The Wandawega Dining Hall that served its last meal over 60 years ago reopens its doors. This little spot is coming back to life with the local best as well as star chefs from Chicago and beyond.
From 1925-1961, Wandawega Lake Resort served 3 meals a day in the dining hall of our original main lodge for guests. When we bought camp, we found all the original tables, chairs, and hoards of serverware from its restaurant days.
It’s taken us 17 years of dreaming of bringing it back so we’re so excited to read about its re-opening in the new issue of Chicago Social magazine.
HOW IT WORKS: Guest groups that are staying with us can now experience their own private dinner in the historic dining hall by special arrangement with our partner chef Tyler Sailsbery of The Black Sheep.
> all scheduling is done through Black Sheep Catering
> has to be scheduled 2 weeks out in advance & is subject to Black Sheep availability
> max group size is 24
> minimum charge fee applicable (Mon-Thu minimum fee is $800, Fri-Sun minimum fee is $1200), no matter group sizing
> send all questions to Events@eatatblacksheep.com
We’re also hosting a series of dinners with special guest chefs, including a dinner with Maxwell Robbins of Land And Sea Dept and Joe Flamm of Rose Mary to benefit The Wandawega Historical Society (stay tuned for dates, we’ll announce a limited number of seats on social).
Following is the story which is written on every placemat:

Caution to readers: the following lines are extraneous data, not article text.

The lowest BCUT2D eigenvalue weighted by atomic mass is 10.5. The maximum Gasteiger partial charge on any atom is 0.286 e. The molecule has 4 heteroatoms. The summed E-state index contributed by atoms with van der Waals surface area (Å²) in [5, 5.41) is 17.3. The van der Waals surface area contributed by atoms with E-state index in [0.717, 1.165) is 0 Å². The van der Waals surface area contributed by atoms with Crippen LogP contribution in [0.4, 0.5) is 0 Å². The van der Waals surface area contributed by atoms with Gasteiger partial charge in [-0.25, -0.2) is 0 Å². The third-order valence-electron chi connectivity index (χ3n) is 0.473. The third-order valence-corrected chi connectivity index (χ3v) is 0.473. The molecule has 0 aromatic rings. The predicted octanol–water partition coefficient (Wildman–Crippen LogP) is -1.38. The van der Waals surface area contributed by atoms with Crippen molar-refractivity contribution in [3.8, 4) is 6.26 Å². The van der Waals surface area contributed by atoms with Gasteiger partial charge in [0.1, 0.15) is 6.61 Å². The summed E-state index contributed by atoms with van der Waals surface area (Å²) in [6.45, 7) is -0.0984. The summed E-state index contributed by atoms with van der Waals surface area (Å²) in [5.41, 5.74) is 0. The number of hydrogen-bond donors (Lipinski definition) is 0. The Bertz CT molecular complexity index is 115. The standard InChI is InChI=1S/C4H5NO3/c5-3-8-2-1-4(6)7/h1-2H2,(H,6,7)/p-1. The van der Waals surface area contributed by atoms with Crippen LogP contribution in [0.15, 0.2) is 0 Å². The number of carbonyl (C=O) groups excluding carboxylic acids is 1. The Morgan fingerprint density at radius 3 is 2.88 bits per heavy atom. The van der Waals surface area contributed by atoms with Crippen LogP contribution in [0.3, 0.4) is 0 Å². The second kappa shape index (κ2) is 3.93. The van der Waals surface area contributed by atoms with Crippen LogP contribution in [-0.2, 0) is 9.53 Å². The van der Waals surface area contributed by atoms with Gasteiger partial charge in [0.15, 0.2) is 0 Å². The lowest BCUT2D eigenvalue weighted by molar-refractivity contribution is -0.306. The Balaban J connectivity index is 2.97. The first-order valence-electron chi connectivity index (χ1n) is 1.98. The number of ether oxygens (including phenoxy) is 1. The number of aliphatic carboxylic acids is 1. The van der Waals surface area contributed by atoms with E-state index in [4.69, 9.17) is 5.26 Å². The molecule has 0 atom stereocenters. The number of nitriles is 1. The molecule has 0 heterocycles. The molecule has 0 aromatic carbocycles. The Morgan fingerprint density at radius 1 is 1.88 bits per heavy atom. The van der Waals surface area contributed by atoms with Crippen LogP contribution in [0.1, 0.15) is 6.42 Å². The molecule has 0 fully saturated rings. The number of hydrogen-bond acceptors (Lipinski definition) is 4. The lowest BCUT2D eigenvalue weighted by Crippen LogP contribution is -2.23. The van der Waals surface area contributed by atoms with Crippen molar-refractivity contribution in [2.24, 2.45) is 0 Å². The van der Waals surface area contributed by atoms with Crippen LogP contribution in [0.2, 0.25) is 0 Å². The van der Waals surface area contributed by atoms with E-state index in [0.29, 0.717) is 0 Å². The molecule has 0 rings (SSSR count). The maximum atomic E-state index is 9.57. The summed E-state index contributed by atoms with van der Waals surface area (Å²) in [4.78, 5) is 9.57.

You now sit in the Dining Hall of an establishment known over the years as Wandawega Inn, Wandawega Hotel, Wandawega Lake Resort, “Vandavega”, and Camp Wandawega. Originally established in 1925, it is now recognized on The National Register of Historic Places for its colorful past. In the decades following the construction of this modest lakeside get-away, a motley ensemble of Prohibition-era characters would eat and drink in this dining hall: gamblers, bootleggers, corrupt cops & judges, prostitutes & Johns.
Throughout the 1930s, Anna Beckford Peck was the personality most associated with this place. During her time the modest resort would become known for more than its “good fishing” and “real southern cooking”. Anna’s hotel was a discreet getaway for gentlemen with very specific appetites. “Orphan Annie” was the innkeeper, bootlegger, and madame of Lake Wandawega’s notorious “bawdy house of ill fame.”
After multiple Federal raids and run-ins with the law for incidents including criminals on the run, illegal liquor, gambling, and prostitution, this era of Wandawega came to end in ’42 when Anna was sentenced to serve three years at Taycheedah, the state prison for women. In the late 1940s, the Andzejewski family of Chicago resurrected it as a “legitimate” establishment, Wandawega Lake Resort, and served 3 meals a day in this room for resort guests. The Catholic Church purchased it in 1961 and used it as retreat for Latvian Catholic refugees who fled the war-torn Europe and made the American Midwest their new homeland.